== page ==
This works because as above, your CPU code has been using the computer-science convention of row-major array indexing, while your GPU code is currently using the computer science convention of column-major array indexing.
This mismatch of computer science conventions coincidentally has the side-effect of causing your matrices to become mathematically transposed... which means you can "fix" it by swapping your mathematical conventions as mentioned by Serenity... but it feels much better to me to just avoid ever having a computer-science or mathematical convention mixup in the first place, and especially not flipping two different conventions to coincidentally cancel each other out.

Edited by Hodgman

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Or an alternative fix is to use a better math library on the CPU side :lol: :wink:

Hodgman, could you suggest replacement for DirectXMath?

Currently I have own small wrapper upon DirectXMath.

 

I am looking for:

1. At least 80% functional of DirectXMath (float2/3/4, matrix, Quaternion)

2. Support for SSE4/AVX

3. C++ - friendly.

4. <optional> Not a big, general use, just for computer graphics/physics.

Edited by Serenity79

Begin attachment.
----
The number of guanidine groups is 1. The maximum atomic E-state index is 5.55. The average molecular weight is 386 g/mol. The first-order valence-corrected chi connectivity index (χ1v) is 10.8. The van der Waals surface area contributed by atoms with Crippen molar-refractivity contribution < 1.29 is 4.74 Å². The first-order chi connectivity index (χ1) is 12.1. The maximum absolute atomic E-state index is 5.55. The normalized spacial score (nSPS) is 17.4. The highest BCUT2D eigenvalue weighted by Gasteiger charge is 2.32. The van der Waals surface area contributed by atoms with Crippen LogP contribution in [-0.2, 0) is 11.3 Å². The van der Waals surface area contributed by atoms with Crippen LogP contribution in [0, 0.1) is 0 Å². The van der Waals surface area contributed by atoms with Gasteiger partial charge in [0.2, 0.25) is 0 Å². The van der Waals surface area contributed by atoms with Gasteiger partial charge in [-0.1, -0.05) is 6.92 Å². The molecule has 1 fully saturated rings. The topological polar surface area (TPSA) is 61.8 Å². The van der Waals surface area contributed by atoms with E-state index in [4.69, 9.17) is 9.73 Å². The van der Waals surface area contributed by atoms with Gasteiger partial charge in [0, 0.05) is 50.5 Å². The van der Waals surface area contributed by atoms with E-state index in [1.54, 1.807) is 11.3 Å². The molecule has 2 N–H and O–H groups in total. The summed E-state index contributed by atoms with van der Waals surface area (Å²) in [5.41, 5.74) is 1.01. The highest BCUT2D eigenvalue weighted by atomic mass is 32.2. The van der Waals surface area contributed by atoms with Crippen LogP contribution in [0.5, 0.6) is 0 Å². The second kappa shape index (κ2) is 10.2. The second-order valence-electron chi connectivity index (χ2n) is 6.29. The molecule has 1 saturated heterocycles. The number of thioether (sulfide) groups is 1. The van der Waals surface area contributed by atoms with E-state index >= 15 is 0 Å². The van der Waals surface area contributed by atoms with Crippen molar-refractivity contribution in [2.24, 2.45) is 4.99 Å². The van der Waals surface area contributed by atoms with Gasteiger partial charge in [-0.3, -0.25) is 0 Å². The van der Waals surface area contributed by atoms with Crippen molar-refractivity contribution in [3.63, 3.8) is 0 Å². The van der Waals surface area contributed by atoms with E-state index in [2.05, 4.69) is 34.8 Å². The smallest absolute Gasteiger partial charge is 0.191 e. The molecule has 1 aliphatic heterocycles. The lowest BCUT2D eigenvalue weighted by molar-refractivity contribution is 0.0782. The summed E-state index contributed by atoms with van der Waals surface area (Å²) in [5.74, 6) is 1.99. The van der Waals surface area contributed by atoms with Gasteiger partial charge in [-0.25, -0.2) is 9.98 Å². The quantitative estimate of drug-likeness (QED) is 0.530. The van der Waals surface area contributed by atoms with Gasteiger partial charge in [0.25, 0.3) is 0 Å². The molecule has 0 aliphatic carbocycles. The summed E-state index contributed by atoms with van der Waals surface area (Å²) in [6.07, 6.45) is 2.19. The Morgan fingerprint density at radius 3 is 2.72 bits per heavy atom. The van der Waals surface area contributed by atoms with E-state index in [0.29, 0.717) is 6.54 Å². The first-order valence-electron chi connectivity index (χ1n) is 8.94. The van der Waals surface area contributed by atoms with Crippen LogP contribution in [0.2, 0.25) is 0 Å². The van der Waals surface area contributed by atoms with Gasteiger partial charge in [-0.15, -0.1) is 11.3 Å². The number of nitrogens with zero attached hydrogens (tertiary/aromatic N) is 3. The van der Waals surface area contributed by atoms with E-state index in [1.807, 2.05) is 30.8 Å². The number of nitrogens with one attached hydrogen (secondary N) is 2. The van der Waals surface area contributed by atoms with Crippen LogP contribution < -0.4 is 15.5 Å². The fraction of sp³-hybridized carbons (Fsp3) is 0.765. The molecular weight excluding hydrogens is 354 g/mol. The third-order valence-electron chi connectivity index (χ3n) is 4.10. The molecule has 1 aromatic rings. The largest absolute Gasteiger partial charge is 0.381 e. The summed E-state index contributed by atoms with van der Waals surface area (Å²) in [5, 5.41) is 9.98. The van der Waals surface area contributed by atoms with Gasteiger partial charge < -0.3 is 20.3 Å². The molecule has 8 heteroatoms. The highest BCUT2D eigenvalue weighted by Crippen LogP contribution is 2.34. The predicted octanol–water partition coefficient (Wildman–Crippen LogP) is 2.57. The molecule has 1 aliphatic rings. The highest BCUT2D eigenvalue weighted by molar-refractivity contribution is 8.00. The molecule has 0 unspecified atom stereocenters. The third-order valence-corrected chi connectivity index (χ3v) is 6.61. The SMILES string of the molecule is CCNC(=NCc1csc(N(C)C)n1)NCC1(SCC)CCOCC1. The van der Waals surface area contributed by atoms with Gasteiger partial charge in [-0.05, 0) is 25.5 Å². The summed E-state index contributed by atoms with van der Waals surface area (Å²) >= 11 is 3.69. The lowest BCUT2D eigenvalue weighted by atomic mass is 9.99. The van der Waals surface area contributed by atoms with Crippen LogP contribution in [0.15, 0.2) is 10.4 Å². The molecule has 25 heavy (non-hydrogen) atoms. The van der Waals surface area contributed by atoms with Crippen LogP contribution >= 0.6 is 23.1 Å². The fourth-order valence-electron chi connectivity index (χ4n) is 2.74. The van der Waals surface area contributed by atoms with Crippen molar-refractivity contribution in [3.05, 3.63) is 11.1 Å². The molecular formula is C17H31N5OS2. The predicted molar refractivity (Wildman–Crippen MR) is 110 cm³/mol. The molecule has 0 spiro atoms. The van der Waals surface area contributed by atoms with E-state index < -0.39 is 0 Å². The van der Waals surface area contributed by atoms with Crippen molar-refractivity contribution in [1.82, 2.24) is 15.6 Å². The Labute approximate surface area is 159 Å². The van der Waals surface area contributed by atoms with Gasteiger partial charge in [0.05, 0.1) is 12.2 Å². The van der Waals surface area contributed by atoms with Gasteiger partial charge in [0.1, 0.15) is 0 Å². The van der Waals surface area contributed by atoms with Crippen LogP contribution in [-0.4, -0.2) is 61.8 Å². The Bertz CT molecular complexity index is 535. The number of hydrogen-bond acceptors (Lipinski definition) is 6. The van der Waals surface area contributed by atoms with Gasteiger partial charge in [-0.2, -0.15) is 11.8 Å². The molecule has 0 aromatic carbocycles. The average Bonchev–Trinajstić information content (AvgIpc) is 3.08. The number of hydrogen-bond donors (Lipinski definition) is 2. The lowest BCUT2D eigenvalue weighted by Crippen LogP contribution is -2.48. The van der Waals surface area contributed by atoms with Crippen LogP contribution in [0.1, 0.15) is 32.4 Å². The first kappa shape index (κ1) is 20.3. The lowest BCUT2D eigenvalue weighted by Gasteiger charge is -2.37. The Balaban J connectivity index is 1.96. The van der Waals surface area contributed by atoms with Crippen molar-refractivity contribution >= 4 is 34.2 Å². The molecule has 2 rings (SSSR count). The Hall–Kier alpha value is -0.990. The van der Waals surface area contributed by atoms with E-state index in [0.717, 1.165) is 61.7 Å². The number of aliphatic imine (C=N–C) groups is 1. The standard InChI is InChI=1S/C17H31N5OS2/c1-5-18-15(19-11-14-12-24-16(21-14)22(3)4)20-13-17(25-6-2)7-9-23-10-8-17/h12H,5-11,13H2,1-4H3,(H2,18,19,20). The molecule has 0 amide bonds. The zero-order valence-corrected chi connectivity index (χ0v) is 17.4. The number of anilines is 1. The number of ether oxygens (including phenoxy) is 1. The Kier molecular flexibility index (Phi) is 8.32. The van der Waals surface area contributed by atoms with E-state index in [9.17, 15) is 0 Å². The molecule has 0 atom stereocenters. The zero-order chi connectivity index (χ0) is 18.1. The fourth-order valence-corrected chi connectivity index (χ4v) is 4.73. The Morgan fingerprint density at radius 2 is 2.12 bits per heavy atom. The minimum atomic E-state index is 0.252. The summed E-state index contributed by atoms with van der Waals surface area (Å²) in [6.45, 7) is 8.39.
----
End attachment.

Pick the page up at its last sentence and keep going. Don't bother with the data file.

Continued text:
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DXMath isn't actually that bad, I just personally don't like their conventions :lol: It has quite good SIMD code generation from what I've seen.
 
GLM isn't bad either: http://glm.g-truc.net/0.9.7/index.html but I think it prioritizes functionality over performance (it does have SIMD support though!). IMHO your C++ math code will be a lot prettier (more readable) in GLM than in DXM, but IIRC, it uses opposite mathematical conventions to DXM.

You could check out Sony's library: https://github.com/erwincoumans/sce_vectormath It was originally created for PS3 developers (IIRC), but has grown a lot since then. I've used this a bit in the workplace where people trusted it's SIMD abilities.

Edited by Hodgman

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Thanks guys, good discussion.

I've decided not to change orders of multiplication or add row_major in the shaders. If something might change in the future I just have to remember to send in all matrices transposed, to the shaders, as long as I use DirectXMath.

 

Option 1:

		XMMATRIX worldInvTranspose = CMathHelper::InverseTranspose(world);

DirectX::XMMATRIX CMathHelper::InverseTranspose(const DirectX::CXMMATRIX M)
{
	DirectX::XMMATRIX A = M;
	A.r[3] = DirectX::XMVectorSet(0.0f, 0.0f, 0.0f, 1.0f);

	DirectX::XMVECTOR det = DirectX::XMMatrixDeterminant(A);
	return DirectX::XMMatrixTranspose(XMMatrixInverse(&det, A));
}

Option 2:

	XMMATRIX worldInv = XMMatrixInverse(NULL, world);

I'm now using option 2, nice and clean.

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What was option 1 supposed to do exactly? The determinant is an output parameter so that stuff you were passing in got discarded anyway.

Edited by Mona2000

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You're absolutely right, the determinant is returned/ an output.

So basically this would do the same trick for option 1:

DirectX::XMMATRIX CMathHelper::InverseTranspose(const DirectX::CXMMATRIX M)
{
	return DirectX::XMMatrixTranspose(XMMatrixInverse(NULL, M)));
}